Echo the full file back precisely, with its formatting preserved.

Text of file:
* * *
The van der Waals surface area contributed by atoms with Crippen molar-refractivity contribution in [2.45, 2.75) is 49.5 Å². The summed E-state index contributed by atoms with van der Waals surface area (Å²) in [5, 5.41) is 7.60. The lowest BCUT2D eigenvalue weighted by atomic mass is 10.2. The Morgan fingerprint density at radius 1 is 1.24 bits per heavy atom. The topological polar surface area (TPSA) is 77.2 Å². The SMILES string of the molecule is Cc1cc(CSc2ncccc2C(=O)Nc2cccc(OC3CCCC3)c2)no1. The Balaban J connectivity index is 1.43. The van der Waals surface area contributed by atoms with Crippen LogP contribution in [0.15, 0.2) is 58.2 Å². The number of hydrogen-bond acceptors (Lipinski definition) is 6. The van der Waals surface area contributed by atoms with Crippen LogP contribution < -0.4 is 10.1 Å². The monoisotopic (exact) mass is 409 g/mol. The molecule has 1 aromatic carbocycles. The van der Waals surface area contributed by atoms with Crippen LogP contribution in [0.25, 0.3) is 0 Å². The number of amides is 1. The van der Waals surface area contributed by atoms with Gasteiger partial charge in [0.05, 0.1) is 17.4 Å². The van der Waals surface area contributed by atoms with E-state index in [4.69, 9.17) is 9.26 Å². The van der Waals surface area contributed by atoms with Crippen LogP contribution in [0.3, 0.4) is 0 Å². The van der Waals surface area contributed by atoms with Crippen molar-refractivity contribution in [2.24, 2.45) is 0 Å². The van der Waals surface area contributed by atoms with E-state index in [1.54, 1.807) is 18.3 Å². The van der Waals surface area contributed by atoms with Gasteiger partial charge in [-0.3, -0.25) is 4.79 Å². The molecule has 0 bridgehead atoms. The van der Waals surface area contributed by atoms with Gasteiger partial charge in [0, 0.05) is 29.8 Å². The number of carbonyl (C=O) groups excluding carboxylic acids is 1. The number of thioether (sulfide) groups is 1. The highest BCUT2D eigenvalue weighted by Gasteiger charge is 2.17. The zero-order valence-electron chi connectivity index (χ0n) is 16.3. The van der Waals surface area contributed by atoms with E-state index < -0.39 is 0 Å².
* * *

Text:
The van der Waals surface area contributed by atoms with Crippen molar-refractivity contribution in [2.45, 2.75) is 49.5 Å². The summed E-state index contributed by atoms with van der Waals surface area (Å²) in [5, 5.41) is 7.60. The lowest BCUT2D eigenvalue weighted by atomic mass is 10.2. The Morgan fingerprint density at radius 1 is 1.24 bits per heavy atom. The topological polar surface area (TPSA) is 77.2 Å². The SMILES string of the molecule is Cc1cc(CSc2ncccc2C(=O)Nc2cccc(OC3CCCC3)c2)no1. The Balaban J connectivity index is 1.43. The van der Waals surface area contributed by atoms with Crippen LogP contribution in [0.15, 0.2) is 58.2 Å². The number of hydrogen-bond acceptors (Lipinski definition) is 6. The van der Waals surface area contributed by atoms with Crippen LogP contribution < -0.4 is 10.1 Å². The monoisotopic (exact) mass is 409 g/mol. The molecule has 1 aromatic carbocycles. The van der Waals surface area contributed by atoms with Crippen LogP contribution in [0.25, 0.3) is 0 Å². The number of amides is 1. The van der Waals surface area contributed by atoms with Gasteiger partial charge in [0.05, 0.1) is 17.4 Å². The van der Waals surface area contributed by atoms with E-state index in [4.69, 9.17) is 9.26 Å². The van der Waals surface area contributed by atoms with Crippen LogP contribution in [0.3, 0.4) is 0 Å². The van der Waals surface area contributed by atoms with Crippen molar-refractivity contribution in [2.24, 2.45) is 0 Å². The van der Waals surface area contributed by atoms with E-state index in [1.54, 1.807) is 18.3 Å². The van der Waals surface area contributed by atoms with Gasteiger partial charge in [-0.3, -0.25) is 4.79 Å². The molecule has 0 bridgehead atoms. The van der Waals surface area contributed by atoms with Gasteiger partial charge in [0, 0.05) is 29.8 Å². The number of carbonyl (C=O) groups excluding carboxylic acids is 1. The number of thioether (sulfide) groups is 1. The highest BCUT2D eigenvalue weighted by Gasteiger charge is 2.17. The zero-order valence-electron chi connectivity index (χ0n) is 16.3. The van der Waals surface area contributed by atoms with E-state index < -0.39 is 0 Å².